Woman Recovers after Cavernous Malformation Surgery at Barrow
A Kansas City woman has made a remarkable recovery and returned home after traveling to Phoenix for a complex and risky brain surgery to remove two rare lesions.
Heather Sixta, 41, and mother of three children, underwent surgery at Barrow Neurological Institute in September where neurosurgeons untangled and removed two malformations filled with an abnormal cluster of blood vessels. Without surgery, Sixta risked a high chance for further brain hemorrhages and permanent paralysis.
Because these types of brain lesions – called cavernous malformations – are risky to remove, Sixta traveled to Barrow in Phoenix to be operated on by renowned surgeon Dr. Robert Spetzler, who has the most experience in treating these often debilitating lesions.
I’ve had a history of suffering from cavernous malformations and I wanted to make sure I had the most skilled surgeon to operate on me so I would have as little deficit as possible.
“I’ve had a history of suffering from cavernous malformations and I wanted to make sure I had the most skilled surgeon to operate on me so I would have as little deficit as possible,” says Sixta.
Following her cavernous malformation surgery, Sixta underwent three weeks at Barrow rehabbing with a breakthrough technology to help her regain her strength and walk. The revolutionary technology, called the exoskeleton, is a bionic suit worn by the patient and enables individuals who are paralyzed or suffer from lower extremity weakness to stand up and walk.
“Barrow not only provided me with the best neurosurgeon in the world to operate on my brain but also an opportunity to rehab with the exoskeleton,” says Sixta. It’s amazing how quickly I’ve recovered as a result. I’m getting stronger every day.”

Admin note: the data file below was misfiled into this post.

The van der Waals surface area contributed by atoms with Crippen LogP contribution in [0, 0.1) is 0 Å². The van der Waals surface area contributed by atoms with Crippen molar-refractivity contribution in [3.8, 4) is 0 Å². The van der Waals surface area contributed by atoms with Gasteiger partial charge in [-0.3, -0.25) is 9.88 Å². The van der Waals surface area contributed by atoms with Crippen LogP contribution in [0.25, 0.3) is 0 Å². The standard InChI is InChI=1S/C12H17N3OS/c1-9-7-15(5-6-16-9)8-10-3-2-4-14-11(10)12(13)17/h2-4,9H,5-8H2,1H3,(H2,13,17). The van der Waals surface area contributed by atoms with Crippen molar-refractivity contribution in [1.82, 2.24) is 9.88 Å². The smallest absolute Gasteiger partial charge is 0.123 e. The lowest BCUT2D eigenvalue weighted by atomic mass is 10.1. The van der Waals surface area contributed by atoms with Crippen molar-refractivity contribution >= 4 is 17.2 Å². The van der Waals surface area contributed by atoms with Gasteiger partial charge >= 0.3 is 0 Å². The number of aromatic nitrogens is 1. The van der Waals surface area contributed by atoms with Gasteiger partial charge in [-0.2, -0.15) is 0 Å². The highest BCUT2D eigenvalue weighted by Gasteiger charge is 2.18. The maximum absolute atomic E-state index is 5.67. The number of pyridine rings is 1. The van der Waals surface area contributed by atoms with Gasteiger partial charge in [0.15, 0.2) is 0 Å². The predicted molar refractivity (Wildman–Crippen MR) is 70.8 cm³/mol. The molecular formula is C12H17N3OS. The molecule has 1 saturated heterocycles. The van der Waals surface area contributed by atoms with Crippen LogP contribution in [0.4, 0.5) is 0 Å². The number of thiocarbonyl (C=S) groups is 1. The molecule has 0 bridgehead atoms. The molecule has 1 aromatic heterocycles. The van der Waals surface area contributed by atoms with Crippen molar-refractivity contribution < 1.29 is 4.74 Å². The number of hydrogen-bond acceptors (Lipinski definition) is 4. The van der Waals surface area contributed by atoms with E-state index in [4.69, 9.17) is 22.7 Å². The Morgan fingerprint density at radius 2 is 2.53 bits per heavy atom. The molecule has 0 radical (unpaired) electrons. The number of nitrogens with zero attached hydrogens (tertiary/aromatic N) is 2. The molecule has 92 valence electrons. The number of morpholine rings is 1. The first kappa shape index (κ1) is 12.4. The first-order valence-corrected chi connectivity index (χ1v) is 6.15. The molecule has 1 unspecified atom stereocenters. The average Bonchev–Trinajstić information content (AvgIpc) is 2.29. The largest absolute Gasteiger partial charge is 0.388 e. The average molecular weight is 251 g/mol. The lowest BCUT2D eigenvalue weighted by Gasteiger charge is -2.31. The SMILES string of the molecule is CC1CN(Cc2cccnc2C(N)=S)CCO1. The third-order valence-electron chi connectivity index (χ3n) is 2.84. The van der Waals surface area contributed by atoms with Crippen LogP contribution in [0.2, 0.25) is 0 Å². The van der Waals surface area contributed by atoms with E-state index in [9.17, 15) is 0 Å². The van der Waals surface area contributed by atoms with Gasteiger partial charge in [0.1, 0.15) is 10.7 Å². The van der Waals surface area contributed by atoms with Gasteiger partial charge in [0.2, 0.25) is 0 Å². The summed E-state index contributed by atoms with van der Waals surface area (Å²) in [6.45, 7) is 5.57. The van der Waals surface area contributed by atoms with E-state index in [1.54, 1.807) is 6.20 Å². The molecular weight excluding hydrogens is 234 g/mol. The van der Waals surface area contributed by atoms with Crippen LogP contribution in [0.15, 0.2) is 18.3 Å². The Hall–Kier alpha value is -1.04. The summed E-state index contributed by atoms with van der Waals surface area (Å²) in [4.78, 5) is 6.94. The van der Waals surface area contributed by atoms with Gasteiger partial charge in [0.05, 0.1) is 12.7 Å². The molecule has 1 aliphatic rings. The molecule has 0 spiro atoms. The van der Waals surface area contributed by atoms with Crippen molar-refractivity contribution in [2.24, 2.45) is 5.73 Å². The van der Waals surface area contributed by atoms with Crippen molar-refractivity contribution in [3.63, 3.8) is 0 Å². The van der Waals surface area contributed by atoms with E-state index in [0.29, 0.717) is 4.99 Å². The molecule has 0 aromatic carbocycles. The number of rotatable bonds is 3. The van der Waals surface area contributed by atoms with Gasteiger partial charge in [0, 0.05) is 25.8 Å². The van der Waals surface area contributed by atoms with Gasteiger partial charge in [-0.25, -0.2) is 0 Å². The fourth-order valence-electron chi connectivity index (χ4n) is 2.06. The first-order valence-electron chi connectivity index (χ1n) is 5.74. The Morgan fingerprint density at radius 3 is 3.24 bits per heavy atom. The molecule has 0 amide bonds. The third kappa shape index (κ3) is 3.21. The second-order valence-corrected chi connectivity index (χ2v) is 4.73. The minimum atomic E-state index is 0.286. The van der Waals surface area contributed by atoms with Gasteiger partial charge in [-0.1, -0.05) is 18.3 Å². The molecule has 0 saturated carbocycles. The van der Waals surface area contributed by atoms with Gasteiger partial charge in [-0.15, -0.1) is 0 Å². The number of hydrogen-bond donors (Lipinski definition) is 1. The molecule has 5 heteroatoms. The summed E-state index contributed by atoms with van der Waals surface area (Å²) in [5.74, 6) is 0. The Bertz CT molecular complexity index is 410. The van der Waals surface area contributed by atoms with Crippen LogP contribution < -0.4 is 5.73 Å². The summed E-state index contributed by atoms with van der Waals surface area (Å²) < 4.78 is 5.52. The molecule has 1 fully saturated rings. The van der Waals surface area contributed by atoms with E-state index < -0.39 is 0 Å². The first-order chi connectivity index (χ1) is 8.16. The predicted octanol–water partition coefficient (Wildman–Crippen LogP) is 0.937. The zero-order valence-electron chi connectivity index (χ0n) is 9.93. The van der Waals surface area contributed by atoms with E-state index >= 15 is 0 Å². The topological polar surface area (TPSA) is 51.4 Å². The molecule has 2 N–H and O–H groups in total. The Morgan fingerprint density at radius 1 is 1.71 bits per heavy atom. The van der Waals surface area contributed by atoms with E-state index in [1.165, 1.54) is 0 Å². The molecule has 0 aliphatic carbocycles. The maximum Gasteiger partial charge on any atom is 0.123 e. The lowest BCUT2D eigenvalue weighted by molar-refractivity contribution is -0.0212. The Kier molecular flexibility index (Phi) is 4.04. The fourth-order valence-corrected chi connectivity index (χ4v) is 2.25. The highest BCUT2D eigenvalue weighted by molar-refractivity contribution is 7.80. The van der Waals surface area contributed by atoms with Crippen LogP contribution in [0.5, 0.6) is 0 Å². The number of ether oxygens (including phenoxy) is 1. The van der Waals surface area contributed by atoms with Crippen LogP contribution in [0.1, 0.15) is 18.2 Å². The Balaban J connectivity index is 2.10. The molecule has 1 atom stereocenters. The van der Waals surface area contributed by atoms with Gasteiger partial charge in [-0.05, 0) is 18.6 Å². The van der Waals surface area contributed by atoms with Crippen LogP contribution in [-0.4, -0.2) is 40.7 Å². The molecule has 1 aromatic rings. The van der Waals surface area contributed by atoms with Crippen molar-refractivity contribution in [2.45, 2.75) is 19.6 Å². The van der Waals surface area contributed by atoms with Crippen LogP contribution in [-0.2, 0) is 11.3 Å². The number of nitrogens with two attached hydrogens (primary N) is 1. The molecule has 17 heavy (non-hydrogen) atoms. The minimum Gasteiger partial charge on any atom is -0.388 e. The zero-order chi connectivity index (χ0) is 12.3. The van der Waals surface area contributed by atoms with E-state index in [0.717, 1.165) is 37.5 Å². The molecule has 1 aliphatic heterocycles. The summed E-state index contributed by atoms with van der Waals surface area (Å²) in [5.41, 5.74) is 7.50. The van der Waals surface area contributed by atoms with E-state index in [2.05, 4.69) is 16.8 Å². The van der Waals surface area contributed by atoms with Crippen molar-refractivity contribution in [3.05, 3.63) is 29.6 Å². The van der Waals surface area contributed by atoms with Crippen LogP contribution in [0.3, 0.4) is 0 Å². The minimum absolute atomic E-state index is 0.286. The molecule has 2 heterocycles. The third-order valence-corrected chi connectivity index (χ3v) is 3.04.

The road to recovery has been a long one for Sixta. Four years ago, she learned she had eight cavernous malformations in her brain after one ruptured. She underwent surgery in Kansas City but seven of the malformations remained because they were deemed too risky to remove. Sixta contacted Barrow in August to review her case. Dr. Spetzler found that two of the malformations had ruptured, with a high chance of further bleeding and recommended surgery. The remaining five are not active or expected to cause harm.
“Heather’s case was complex based on the number of cavernous malformations she had and the high activity of the two we removed,” says Dr. Spetzler, who is the director of Barrow. “We operated on the riskiest of the malformations since they had ruptured and were likely to cause further severe deficit. I’m very pleased with how well Heather has recovered.”
Sixta recently returned to Kansas City where she continues to undergo neuro-rehabilitation.
Barrow, which is part of Dignity Health St. Joseph’s Hospital and Medical Center, performs more brain surgeries annually than any hospital in the United States and is known for treating the most complex brain and spinal disorders.